My Own Maternity App (MOMA)
Dr Ciaran Crowe, an educational research fellow in obstetrics and gynaecology at EKHUFT, realised that pregnant women visiting his service all had one thing in common – they had smartphones. After all, they all are usually young, tech savvy patients.
Ciaran saw that as an opportunity to provide them with a way of getting information at their fingertips, rather than giving them bundles of advice leaflets to take home. He and midwife colleague Joanne Olagboyega have worked closely with IT professionals to develop the MOMA maternity App, which aims to give personalised information to expectant mothers’ phones to really help and advise them during pregnancy. It has a series of helpful videos on it rather than just text, making it easier to digest.
Ciaran says: “This is a perfect example of how IT experts and clinical practitioners like Jo and myself can work together closely to improve people’s lives. The digital age we are entering is presenting endless opportunities to improve the way we care for our patients – so it is a great time for those with creativity and vision to get involved.”
Expectant parents are used to the ordeal of going to their clinic to see medical professionals usually in their eighth week of pregnancy and leaving with piles of leaflets and documents.
“But now we can put all this information on an app so that they have it at their fingertips, can search for it, and can view much of the information as informative videos. This really is designed to help expectant mothers.”
They are now moving towards personalising that information so patients can access their health records, book and get details of appointments and even find what they can do to improve their well-being during pregnancy, depending on their individual situation.
“We are developing the app so that they will be able to access their medical details wherever they are in the world and this is being rolled out in early 2019. This will mean that patients will be able to get details on their medication and show them to whoever they choose, which will really help if they need medical advice while away from home.”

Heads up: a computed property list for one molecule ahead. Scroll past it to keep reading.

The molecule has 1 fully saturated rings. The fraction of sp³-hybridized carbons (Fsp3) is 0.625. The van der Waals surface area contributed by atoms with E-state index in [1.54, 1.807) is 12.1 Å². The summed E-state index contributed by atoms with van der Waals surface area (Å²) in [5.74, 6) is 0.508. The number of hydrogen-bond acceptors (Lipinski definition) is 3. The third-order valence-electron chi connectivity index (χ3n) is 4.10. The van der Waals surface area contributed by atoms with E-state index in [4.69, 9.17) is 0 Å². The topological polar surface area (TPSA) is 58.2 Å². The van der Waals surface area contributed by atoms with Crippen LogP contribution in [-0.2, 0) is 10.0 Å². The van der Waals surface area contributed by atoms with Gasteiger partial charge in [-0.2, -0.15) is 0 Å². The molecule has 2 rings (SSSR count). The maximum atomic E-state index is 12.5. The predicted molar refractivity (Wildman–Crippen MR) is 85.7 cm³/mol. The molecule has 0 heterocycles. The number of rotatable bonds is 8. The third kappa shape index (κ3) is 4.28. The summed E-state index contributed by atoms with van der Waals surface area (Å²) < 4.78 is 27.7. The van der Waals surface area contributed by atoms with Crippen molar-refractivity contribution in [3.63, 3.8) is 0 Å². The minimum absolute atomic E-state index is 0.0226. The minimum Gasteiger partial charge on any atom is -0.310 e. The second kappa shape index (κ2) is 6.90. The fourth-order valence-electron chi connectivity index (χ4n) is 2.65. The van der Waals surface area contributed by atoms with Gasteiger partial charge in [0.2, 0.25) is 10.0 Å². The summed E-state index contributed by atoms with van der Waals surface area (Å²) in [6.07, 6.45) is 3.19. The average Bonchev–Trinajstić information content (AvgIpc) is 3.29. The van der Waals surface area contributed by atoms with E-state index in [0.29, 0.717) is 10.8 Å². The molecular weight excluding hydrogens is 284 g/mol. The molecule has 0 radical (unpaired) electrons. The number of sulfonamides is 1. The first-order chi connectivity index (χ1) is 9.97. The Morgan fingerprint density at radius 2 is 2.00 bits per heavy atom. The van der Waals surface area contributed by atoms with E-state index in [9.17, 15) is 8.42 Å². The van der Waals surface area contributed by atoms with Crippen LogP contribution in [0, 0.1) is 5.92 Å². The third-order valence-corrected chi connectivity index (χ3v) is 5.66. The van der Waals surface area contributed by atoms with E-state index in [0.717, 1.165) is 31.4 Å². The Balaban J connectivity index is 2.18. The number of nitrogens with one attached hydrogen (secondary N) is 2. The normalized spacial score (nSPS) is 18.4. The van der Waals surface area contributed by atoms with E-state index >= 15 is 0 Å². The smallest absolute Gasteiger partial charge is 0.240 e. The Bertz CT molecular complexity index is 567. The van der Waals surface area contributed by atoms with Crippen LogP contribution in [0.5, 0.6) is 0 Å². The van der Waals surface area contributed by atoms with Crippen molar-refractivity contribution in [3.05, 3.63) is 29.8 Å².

After this is introduced they aim to link up the app with the hospital’s PTL computer system, which records patients’ personal journeys and details of their care.
This will enable them to advise expectant mums on a range of issues such as the dangers of smoking during pregnancy, if they smoke, and give them details about what to do if they are at risk of or already have diabetes – a condition that can be heightened when women are expecting.
Jo added: “We would like to use this app to be able to inform people so they can make their choice for their unborn baby. We don’t seek to tell people what to do but want to give them information that helps them think. If a patient looks like they are at risk of diabetes then we will be able to send them details about healthier living, or if they smoke we can let them have details of how this can harm their unborn child.”
“These are just two examples of how the app may be able to help. It will also cut down on staff time around mailing out appointments and other paperwork – so it really is something that will help patients and medical practitioners.”
“The app allows the most up to date information to be accessible from one central place and has many useful elements such as the search and notes function. We are constantly developing it and I am excited about its next stages and what this will mean for mums to be across east Kent.”